Since opening the Balzer Theater at the old Herren’s Restaurant space alongside the Rialto Center for the Performing Arts, THEATRICAL OUTFIT has proven itself the best place in town to see a play. The Outfit originally relied heavily on theatrical chestnuts after making the risky move downtown, but has since presented increasingly daring and intriguing choices, particularly in the 2006-07 season. Shows such as Waiting to be Invited and Shiloh Rules addressed such eternal Southern themes as segregation and the Civil War from original perspectives, while The God Committee offered the kind of crackling, real-time excitement only live theater can provide. Is it worth the effort of going downtown? The answer is a resounding “Yes!” less...

Best Gallery Spotlighting Local Artists BOA Award Winner

YOUNG BLOOD GALLERY has stepped it up on the national art front, mixing visiting artists with local talent that gives patrons a more comprehensive taste of what’s going on in the lowbrow art scene. The gallery’s well-curated boutique demonstrates its dedication to nurturing the localmore...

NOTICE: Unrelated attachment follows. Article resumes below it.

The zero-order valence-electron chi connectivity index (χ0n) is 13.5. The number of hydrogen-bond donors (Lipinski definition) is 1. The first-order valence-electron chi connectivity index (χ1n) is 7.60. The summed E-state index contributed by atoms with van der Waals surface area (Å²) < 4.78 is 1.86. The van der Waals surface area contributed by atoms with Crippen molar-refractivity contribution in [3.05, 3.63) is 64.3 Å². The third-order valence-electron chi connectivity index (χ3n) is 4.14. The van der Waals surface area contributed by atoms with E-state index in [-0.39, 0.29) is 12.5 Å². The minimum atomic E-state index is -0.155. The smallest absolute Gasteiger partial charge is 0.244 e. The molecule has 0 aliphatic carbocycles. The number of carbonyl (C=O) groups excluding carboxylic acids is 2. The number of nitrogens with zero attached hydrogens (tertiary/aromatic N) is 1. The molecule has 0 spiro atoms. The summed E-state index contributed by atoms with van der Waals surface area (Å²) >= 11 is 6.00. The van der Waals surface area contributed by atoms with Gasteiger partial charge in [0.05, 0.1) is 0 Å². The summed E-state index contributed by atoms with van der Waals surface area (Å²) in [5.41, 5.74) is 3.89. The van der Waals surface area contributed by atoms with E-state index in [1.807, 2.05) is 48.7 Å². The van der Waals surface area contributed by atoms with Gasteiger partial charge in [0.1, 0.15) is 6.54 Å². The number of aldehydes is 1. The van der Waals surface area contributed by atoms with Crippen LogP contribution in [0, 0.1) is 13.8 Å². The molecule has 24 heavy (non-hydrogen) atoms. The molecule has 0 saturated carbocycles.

YOUNG BLOOD GALLERY has stepped it up on the national art front, mixing visiting artists with local talent that gives patrons a more comprehensive taste of what’s going on in the lowbrow art scene. The gallery’s well-curated boutique demonstrates its dedication to nurturing the local craft scene. It also hosts the Kraftwork event, where artists gather on the first Thursday of each month to sell their work. With a move to a new location in the works, we’re dying to see what this little-gallery-that-could pulls out of its bag of tricks next. less...

Best Guest Actor BOA Award Winner

Glynn Turman
As artistic director of True Colors Theatre, just as in his tenure at the Alliance Theatre, Kenny Leon brought in terrific actors from out of town. Even by the high standard he’s already set in Atlanta, he still found a standout performance with GLYNN TURMAN IN TRUE COLORS’ CEREMONIESmore...